Author Gina Clarke
It is often difficult to predict the future but for Lucie Greene, WorldWide Director at The Innovation Group, that is exactly her job.
Each year the Institute releases a report known as the Future 100 which explores upcoming trends across all sectors based on brands and marketing updates and consumer feedback.
So, what will you be doing in 2018?
Lucie believes that the next year is all about moving into a post-hipster world, and has a warning for brands who essentially need to up their game to appeal to the latest generation. She says,
“In 2017 we charted the Xennials, the 30-45-year-old microgeneration caught between the core millennial and generation X groups. Travel, food, drink, beauty and tech brands need to come to grips with this group’s expectations, as its net worth is set to more than double over the next 10 years.”
A huge consideration of the report features how technology is integrating across all sectors, and we are going to become much more hands-on with it, literally! Lucie says,
“2018 looks set to be the year in which 5G and augmented reality (AR) drive massive change in our interactions with the internet—we’ll be able to shop from our cars and visualise furniture in our home before deciding to buy it. And, rather than being described as “the future” at tech conferences, this will happen en masse.”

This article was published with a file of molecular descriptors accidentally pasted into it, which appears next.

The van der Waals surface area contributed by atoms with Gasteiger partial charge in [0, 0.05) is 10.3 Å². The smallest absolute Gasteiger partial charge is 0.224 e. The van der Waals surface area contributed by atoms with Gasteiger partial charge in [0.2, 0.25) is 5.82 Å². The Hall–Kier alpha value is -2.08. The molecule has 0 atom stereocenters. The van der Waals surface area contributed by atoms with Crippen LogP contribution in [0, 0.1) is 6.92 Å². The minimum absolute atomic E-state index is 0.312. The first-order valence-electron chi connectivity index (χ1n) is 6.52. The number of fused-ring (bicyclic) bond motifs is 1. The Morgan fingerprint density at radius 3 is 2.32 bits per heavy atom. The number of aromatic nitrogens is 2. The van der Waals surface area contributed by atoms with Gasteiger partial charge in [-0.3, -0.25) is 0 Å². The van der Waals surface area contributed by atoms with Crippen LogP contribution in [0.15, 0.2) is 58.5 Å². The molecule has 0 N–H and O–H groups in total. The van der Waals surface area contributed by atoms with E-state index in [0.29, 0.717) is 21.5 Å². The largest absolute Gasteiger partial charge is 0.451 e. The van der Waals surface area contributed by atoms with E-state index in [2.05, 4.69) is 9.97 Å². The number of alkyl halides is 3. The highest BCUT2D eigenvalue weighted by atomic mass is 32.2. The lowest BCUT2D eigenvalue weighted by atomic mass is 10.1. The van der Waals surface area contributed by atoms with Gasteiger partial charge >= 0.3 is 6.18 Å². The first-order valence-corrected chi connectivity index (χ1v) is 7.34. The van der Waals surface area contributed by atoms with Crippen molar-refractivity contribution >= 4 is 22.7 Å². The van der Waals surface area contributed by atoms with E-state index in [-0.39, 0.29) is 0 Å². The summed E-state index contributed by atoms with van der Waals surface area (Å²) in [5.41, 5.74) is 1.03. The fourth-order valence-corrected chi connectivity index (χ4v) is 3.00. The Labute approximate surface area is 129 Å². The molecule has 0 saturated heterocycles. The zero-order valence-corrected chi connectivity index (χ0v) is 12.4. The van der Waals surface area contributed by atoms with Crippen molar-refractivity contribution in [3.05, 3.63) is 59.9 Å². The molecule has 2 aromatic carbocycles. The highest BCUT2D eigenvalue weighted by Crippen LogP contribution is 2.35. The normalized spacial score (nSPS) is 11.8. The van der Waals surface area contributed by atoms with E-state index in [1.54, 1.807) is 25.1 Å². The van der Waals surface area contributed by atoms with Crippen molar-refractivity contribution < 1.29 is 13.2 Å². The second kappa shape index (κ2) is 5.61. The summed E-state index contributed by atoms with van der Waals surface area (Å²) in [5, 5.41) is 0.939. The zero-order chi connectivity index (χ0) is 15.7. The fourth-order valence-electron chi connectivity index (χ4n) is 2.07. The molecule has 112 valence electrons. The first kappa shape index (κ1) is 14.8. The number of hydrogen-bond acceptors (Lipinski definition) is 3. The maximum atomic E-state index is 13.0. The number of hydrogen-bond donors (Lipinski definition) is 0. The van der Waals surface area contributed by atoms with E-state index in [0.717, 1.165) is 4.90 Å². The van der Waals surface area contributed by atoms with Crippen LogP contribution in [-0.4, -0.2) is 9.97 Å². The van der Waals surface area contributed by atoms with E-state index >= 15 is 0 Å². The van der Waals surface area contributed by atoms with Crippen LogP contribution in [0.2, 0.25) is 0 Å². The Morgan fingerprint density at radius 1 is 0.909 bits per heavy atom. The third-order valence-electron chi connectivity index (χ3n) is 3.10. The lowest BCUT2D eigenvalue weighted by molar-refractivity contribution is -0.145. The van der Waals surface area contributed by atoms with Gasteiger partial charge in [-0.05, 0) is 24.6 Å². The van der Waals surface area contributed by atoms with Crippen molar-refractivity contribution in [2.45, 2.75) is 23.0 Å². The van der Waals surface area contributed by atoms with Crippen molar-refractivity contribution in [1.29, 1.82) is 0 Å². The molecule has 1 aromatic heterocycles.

The Future 100 charts emerging trends across 10 sectors, spanning marketing, culture, travel and more. Here, we take a look at some of the top predictions for 2018, highlights include:
Culture: Intersectionality.Images: Future 100 Report
“Intersectionality” is resurging in popular discourse—both in media outlets trying to reach the highly diverse generation Z, and among diversity chiefs developing employment practices.
Tech & Innovation: Manufacturing 2.0.
From Adidas’s new Speedfactory to Puma, brands are reshaping the factory with advanced rapid-manufacture techniques, creating bespoke products on demand.
Travel & Hospitality: Immersive hospitality.